'Russia not living up to ceasefire agreement'

US Ambassador to the UN accuses Russia of failing to abide by humanitarian ceasefire in Syria, resulting in civilian deaths in Ghouta.

Gary Willig,

Nikki Haley
Nikki Haley
Reuters

US Ambassador to the UN Nikki Haley criticized Russia for failing to abide by a UN ceasefire in Syria Monday.

“Sixteen days ago, we came to an agreement. Russia cast its vote in favor of the agreement. And with that vote, Russia promised its support for a 30-day ceasefire, as did the rest of the members of the Security Council," Ambassador Haley said at a UN Security Council briefing Monday.

"Today, we know that the Russians did not keep their commitment. Today, we see their actions don’t match those commitments, as bombs continue dropping on the children of eastern Ghouta. Today, we must ask whether Russia can no longer influence the Assad regime to stop the horrific destruction of hospitals, medical clinics, and ambulances. To stop dropping chemical weapons on villages.”

“During the negotiations, the United States put all parties on notice that we needed to act if the ceasefire was not honored, and members of the Security Council agreed. And now that day has come. The ceasefire has failed. The situation of the civilians in eastern Ghouta is dire. And the United States is acting. We have drafted a new ceasefire resolution that provides no room for evasion. It is simple, straightforward, and binding. It will take effect immediately upon adoption by this Council," she added.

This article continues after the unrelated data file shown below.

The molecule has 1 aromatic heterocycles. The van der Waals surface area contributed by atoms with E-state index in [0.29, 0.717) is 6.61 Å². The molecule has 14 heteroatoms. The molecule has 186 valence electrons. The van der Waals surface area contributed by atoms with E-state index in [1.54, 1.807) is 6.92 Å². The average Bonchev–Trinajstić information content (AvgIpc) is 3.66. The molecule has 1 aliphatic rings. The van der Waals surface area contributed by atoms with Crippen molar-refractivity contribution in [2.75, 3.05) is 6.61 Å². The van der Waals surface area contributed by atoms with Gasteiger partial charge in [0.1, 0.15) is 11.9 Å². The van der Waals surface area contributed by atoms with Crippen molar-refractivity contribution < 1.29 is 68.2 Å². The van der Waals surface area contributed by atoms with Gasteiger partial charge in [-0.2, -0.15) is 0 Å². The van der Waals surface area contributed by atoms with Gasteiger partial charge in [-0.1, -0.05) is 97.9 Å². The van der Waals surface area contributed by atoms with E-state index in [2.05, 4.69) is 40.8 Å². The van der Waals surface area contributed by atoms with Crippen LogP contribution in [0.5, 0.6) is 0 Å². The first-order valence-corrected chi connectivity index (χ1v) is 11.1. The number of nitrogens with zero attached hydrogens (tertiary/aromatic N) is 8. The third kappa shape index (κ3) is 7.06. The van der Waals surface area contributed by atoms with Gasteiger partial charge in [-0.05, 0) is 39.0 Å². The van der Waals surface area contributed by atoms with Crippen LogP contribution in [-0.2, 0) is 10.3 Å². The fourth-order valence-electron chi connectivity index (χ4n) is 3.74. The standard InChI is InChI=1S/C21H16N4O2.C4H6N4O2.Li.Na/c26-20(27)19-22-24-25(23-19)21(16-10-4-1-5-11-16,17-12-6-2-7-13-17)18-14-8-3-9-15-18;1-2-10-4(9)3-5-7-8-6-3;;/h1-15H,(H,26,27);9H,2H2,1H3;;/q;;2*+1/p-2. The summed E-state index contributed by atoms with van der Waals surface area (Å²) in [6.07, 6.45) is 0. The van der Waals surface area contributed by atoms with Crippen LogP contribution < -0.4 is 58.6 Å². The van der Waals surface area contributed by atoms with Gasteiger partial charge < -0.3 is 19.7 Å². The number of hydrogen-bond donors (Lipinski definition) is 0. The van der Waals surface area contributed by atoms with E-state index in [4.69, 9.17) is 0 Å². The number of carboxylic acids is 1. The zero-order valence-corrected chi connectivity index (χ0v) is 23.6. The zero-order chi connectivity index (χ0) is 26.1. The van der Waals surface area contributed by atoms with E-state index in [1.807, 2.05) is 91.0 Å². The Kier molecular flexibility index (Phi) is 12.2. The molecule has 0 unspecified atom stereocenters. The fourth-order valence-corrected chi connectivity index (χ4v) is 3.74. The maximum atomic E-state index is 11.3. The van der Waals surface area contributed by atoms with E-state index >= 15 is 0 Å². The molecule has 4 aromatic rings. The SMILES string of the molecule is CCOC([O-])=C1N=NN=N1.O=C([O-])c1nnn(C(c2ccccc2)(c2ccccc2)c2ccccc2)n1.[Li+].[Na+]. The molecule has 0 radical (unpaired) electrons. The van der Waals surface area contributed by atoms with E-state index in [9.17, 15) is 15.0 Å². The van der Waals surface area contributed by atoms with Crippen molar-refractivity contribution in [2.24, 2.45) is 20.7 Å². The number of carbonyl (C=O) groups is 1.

The ambassador warned that the UN was failing in its mission to protect civilians in Syria. “If we can’t act when children are dying, we have no business being here. If we can’t save families that haven’t seen the sun for weeks because they have been hiding underground to escape barrel bombs, then the Security Council is as impotent as its worst critics say it is.”

Earlier, the White House accused Russia of complicity in human rights violations by the Assad regime in eastern Ghouta.

The White House said Russian military aircraft took off from Humaymim Airfield in Syria and carried out at least 20 daily bombing missions in Damascus and eastern Ghouta between February 24 and February 28.

Government shelling and air strikes have killed 659 people in Eastern Ghouta since February 18, while rebel shelling of Damascus has killed 27, according to the Syrian Observatory for Human Rights.

Russia began military operations in Syria in 2015 to bolster the Assad regime and has ruled out the possibility that Syrian President Bashar al-Assad would step down as part of a solution to the country's civil war, which has claimed over half a million lives, the Syrian Observatory for Human Rights reported Monday.








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